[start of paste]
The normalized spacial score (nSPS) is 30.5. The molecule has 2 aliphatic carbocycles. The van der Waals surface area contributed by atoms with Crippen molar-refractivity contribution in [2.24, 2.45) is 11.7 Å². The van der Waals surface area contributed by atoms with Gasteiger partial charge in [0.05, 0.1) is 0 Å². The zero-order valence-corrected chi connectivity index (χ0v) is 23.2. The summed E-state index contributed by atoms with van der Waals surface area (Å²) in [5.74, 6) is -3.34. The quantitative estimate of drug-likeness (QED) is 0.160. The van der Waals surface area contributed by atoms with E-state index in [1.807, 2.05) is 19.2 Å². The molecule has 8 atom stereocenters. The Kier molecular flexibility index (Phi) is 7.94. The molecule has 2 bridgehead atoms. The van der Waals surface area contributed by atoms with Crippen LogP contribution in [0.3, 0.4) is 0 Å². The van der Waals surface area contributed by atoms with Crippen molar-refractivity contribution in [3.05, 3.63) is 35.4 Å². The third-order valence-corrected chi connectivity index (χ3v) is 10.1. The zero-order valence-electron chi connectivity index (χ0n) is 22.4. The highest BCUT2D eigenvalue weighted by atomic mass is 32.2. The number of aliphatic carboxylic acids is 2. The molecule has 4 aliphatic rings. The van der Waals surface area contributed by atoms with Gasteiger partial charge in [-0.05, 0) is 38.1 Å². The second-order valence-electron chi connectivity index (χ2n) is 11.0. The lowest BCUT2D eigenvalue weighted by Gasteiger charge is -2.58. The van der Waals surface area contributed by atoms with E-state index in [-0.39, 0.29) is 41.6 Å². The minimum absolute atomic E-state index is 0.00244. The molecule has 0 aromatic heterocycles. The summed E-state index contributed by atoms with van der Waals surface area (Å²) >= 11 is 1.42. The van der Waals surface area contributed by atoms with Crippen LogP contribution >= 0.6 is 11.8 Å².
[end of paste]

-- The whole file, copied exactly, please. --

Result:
The normalized spacial score (nSPS) is 30.5. The molecule has 2 aliphatic carbocycles. The van der Waals surface area contributed by atoms with Crippen molar-refractivity contribution in [2.24, 2.45) is 11.7 Å². The van der Waals surface area contributed by atoms with Gasteiger partial charge in [0.05, 0.1) is 0 Å². The zero-order valence-corrected chi connectivity index (χ0v) is 23.2. The summed E-state index contributed by atoms with van der Waals surface area (Å²) in [5.74, 6) is -3.34. The quantitative estimate of drug-likeness (QED) is 0.160. The van der Waals surface area contributed by atoms with E-state index in [1.807, 2.05) is 19.2 Å². The molecule has 8 atom stereocenters. The Kier molecular flexibility index (Phi) is 7.94. The molecule has 2 bridgehead atoms. The van der Waals surface area contributed by atoms with Crippen LogP contribution in [0.3, 0.4) is 0 Å². The van der Waals surface area contributed by atoms with Crippen molar-refractivity contribution in [3.05, 3.63) is 35.4 Å². The third-order valence-corrected chi connectivity index (χ3v) is 10.1. The zero-order valence-electron chi connectivity index (χ0n) is 22.4. The highest BCUT2D eigenvalue weighted by atomic mass is 32.2. The number of aliphatic carboxylic acids is 2. The molecule has 4 aliphatic rings. The van der Waals surface area contributed by atoms with Gasteiger partial charge in [-0.05, 0) is 38.1 Å². The second-order valence-electron chi connectivity index (χ2n) is 11.0. The lowest BCUT2D eigenvalue weighted by Gasteiger charge is -2.58. The van der Waals surface area contributed by atoms with E-state index in [-0.39, 0.29) is 41.6 Å². The minimum absolute atomic E-state index is 0.00244. The molecule has 0 aromatic heterocycles. The summed E-state index contributed by atoms with van der Waals surface area (Å²) >= 11 is 1.42. The van der Waals surface area contributed by atoms with Crippen LogP contribution >= 0.6 is 11.8 Å².